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Ewshott House

The following account was published in 'The Haunted Homes and Family Traditions of Great Britain' by John Ingram (1897).  Major Edward Moor, the author, among other works, of the Hindu Pantheon, in its day a valued authority upon Indian antiquities, in 1841 published a brochure on the " Bealing Bells." This little hook not only furnished a full account of the disturbances ascribed to supernatural agency at Bealing, but also gave particulars, derived from various correspondents, of similar manifestations that had occurred in different parts of the country. There is no need of referring to the acrimonious controversy between the believers and sceptics which the publication of Major Moor's little book aroused, our present purpose being merely to cite from the Appendix to it the following account of the hauntinffs at Ewshott House. 

In "Bealing Bells," it may be mentioned, the names of the persons and places hereafter referred to, are left blank ; but by means of a copy annotated, probably, by Major Moor, and assisted by private inquiry, they are now, for the first time, filled in. The local topographical and historical data, it should be mentioned, are the result of independent research, and are not derived from Major Moor's suggestive little work.

Ewshott House, or Itchell, as it was formerly called, is in the parish of Crondall, in Hampshire. It is a respectable old manor-house, and in very early times was the principal residence of the Giffords, one of the most ancient and eminent families in Hampshire; some of them filled the office of sheriff of the county in a period ranging from the reign of Henry VI to that of Elizabeth. It was afterwards a seat of the Bathursts, and was in their possession for several generations. About the year 1680 the chief part of the ancient mansion seems to have been pulled down, and the present house erected in its place. The remaining portion of the old house was allowed to stand, separated only by a party wall, and was let as a farm-house to the tenant of the adjoining property.

The estate came into the possession of Mr. Lefroy* in the year 1818; by which time Ewshott had already acquired the reputation of being "haunted". The writer of the account which Major Moor gives, and

whom he describes as a gentleman of unimpeachable veracity, and as deservedly held in high estimation, says: "Many tales were told among the neighbouring villagers of uncouth sights and sounds, from which it gained that ill repute. It was not until 1823 that Mr. Lefroy's family resided constantly at Ewshott. During their occasional visits there the peculiar noises of which I am about to speak were often heard; but from the circumstances above related of the old house, which joined the back part of the new, being occupied by a farm establishment, they were thought nothing of; being attributed by the family in the mansion to their neighbours in the farm, and by the inhabitants of the farm to their neighbours in the mansion; each party wondering exceedingly what the other could be doing at so late an hour as that at which the sounds were heard.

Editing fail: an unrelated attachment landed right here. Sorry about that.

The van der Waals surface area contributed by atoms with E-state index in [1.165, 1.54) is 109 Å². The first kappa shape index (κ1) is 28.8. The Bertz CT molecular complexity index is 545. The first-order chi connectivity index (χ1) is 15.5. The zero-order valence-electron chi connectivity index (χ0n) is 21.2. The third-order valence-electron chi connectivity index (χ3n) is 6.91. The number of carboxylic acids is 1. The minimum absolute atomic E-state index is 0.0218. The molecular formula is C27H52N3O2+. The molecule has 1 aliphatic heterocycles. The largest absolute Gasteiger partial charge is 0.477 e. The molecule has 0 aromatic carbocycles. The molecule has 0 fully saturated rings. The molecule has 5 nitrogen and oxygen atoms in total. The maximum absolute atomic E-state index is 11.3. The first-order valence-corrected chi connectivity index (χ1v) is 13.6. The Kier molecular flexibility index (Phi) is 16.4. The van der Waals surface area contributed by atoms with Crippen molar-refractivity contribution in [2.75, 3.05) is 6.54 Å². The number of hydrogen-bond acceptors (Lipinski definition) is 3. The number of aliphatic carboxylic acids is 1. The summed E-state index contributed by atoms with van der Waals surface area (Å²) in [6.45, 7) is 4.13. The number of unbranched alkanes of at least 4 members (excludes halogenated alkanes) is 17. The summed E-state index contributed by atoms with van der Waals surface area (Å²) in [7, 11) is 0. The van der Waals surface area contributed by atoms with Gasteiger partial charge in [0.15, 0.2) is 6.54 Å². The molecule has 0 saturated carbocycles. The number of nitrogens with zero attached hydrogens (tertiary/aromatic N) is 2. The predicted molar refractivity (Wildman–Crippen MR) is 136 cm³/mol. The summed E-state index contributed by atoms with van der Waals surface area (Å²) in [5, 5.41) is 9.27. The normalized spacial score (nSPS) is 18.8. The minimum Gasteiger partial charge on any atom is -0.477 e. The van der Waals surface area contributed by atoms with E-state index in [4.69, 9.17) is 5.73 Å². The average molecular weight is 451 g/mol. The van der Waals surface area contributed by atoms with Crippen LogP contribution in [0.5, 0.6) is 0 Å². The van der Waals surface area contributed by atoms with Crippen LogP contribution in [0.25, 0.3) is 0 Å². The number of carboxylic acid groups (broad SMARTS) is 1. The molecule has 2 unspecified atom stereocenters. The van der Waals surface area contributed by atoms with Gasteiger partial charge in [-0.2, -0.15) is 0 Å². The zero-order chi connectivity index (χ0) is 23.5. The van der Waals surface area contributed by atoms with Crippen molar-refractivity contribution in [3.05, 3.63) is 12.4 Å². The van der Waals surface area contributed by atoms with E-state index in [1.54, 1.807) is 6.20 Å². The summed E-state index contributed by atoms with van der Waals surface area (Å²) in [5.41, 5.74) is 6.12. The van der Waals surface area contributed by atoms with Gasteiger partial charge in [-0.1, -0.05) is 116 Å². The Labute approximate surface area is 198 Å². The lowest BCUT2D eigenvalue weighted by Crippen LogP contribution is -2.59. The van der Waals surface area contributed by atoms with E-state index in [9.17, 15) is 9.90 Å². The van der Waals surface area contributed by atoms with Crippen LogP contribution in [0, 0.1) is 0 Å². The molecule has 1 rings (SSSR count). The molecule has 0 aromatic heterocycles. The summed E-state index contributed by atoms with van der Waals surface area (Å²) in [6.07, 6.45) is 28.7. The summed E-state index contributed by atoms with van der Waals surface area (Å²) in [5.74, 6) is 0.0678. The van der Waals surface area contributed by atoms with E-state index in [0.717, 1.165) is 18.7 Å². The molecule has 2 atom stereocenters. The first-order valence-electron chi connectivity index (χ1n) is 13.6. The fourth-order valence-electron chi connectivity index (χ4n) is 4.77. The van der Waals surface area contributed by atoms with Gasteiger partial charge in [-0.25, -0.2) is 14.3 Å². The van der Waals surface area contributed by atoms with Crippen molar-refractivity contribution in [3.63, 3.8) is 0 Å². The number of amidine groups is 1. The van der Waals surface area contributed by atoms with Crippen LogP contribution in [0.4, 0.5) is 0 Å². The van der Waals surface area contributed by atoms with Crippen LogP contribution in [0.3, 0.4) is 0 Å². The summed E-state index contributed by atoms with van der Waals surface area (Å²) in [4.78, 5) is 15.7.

"About fifteen years ago," said this correspondent, "the old farm-house was taken down, to be rebuilt at a greater distance from the mansion. During the progress of this work a man was constantly employed in watching round the premises, to guard the timber. This man has often solemnly declared that as he went his rounds he saw . . . . ! But this may have been fancy, and I believe it was; the poor man's ears having inspired his eyes with an unnatural susceptibility of vision. But what he heard was not to be mistaken. It was the same the family had heard for years; and have heard, almost nightly, ever since. He described it, 'as a great thumping noise, as if someone was beating heavy blows with a great mallet in the hall. The hall is exactly in the centre of the house, over against the spot where the old farm-house stood, and therefore very near to the place where he watched. This is as good a description as can be given of the peculiar sound, which is known familiarly as the ghost. In the dead of night, when every member of the family has gone to bed, and there is no imaginable cause to be assigned for them, a succession of distinct and heavy blows are heard, as of some massive instrument upon a hollow wall or floor. These sounds are seldom heard more that once in the night; and generally between the hours of twelve and two. They are sometimes so loud as to awaken one from sleep, and startle even those who are the most familiar with them ; at other times almost inaudible ; sometimes struck with great rapidity, at other times more slowly and leisurely; varying in duration also in about the same degree. But whether in his noisier or more gentle movements, the ghost is so peculiar in his sound, as not to be easUy mistaken bv those who have once heard him. No one has been able to determine from what part the sound proceeds; nor, indeed, to say with certainty that it is within the house at all. But in whatever part you may be listening, it seems to come from some remoter corner. Thus, if you hear it, being in the drawing-room, at one extremity of the house, the ghost appears to come from the library at the other end ; if you are in the library, it sounds as if proceeding from the drawing-room. At another time, it seems to come from underneath the stable-yard, or lawn, or in the cellar.